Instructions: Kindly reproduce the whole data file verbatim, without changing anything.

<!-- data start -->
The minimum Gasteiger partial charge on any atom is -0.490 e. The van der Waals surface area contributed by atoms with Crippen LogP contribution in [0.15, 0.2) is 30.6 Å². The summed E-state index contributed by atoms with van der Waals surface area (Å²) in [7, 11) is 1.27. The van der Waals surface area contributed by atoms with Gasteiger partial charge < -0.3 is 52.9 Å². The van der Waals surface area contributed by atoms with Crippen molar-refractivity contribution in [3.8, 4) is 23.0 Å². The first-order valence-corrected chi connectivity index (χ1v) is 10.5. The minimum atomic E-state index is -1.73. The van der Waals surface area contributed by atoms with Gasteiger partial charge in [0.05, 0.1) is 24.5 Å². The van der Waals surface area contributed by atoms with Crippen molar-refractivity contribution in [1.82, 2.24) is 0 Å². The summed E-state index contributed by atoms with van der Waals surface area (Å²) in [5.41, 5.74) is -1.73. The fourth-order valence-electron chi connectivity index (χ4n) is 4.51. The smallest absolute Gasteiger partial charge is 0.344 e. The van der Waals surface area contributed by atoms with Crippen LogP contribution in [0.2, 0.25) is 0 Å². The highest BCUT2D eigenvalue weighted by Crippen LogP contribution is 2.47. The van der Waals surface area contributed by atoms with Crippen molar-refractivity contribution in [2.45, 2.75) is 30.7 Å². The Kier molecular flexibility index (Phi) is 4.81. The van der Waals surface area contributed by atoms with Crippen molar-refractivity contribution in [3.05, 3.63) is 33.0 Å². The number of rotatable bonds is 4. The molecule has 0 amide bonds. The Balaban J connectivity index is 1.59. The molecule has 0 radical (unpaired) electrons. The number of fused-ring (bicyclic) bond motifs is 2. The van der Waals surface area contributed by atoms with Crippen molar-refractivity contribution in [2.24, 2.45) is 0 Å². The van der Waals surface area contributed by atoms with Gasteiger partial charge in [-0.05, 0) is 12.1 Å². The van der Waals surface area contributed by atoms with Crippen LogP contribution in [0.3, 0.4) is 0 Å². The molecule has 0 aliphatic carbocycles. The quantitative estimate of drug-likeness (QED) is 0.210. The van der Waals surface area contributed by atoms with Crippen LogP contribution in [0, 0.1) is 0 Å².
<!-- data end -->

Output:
The minimum Gasteiger partial charge on any atom is -0.490 e. The van der Waals surface area contributed by atoms with Crippen LogP contribution in [0.15, 0.2) is 30.6 Å². The summed E-state index contributed by atoms with van der Waals surface area (Å²) in [7, 11) is 1.27. The van der Waals surface area contributed by atoms with Gasteiger partial charge < -0.3 is 52.9 Å². The van der Waals surface area contributed by atoms with Crippen molar-refractivity contribution in [3.8, 4) is 23.0 Å². The first-order valence-corrected chi connectivity index (χ1v) is 10.5. The minimum atomic E-state index is -1.73. The van der Waals surface area contributed by atoms with Gasteiger partial charge in [0.05, 0.1) is 24.5 Å². The van der Waals surface area contributed by atoms with Crippen molar-refractivity contribution in [1.82, 2.24) is 0 Å². The summed E-state index contributed by atoms with van der Waals surface area (Å²) in [5.41, 5.74) is -1.73. The fourth-order valence-electron chi connectivity index (χ4n) is 4.51. The smallest absolute Gasteiger partial charge is 0.344 e. The van der Waals surface area contributed by atoms with Crippen LogP contribution in [0.2, 0.25) is 0 Å². The highest BCUT2D eigenvalue weighted by Crippen LogP contribution is 2.47. The van der Waals surface area contributed by atoms with Crippen molar-refractivity contribution in [2.45, 2.75) is 30.7 Å². The Kier molecular flexibility index (Phi) is 4.81. The van der Waals surface area contributed by atoms with Crippen molar-refractivity contribution in [3.05, 3.63) is 33.0 Å². The number of rotatable bonds is 4. The molecule has 0 amide bonds. The Balaban J connectivity index is 1.59. The molecule has 0 radical (unpaired) electrons. The number of fused-ring (bicyclic) bond motifs is 2. The van der Waals surface area contributed by atoms with Crippen molar-refractivity contribution in [2.24, 2.45) is 0 Å². The van der Waals surface area contributed by atoms with Gasteiger partial charge in [-0.05, 0) is 12.1 Å². The van der Waals surface area contributed by atoms with Crippen LogP contribution in [0.3, 0.4) is 0 Å². The molecule has 0 aliphatic carbocycles. The quantitative estimate of drug-likeness (QED) is 0.210. The van der Waals surface area contributed by atoms with Crippen LogP contribution in [0, 0.1) is 0 Å².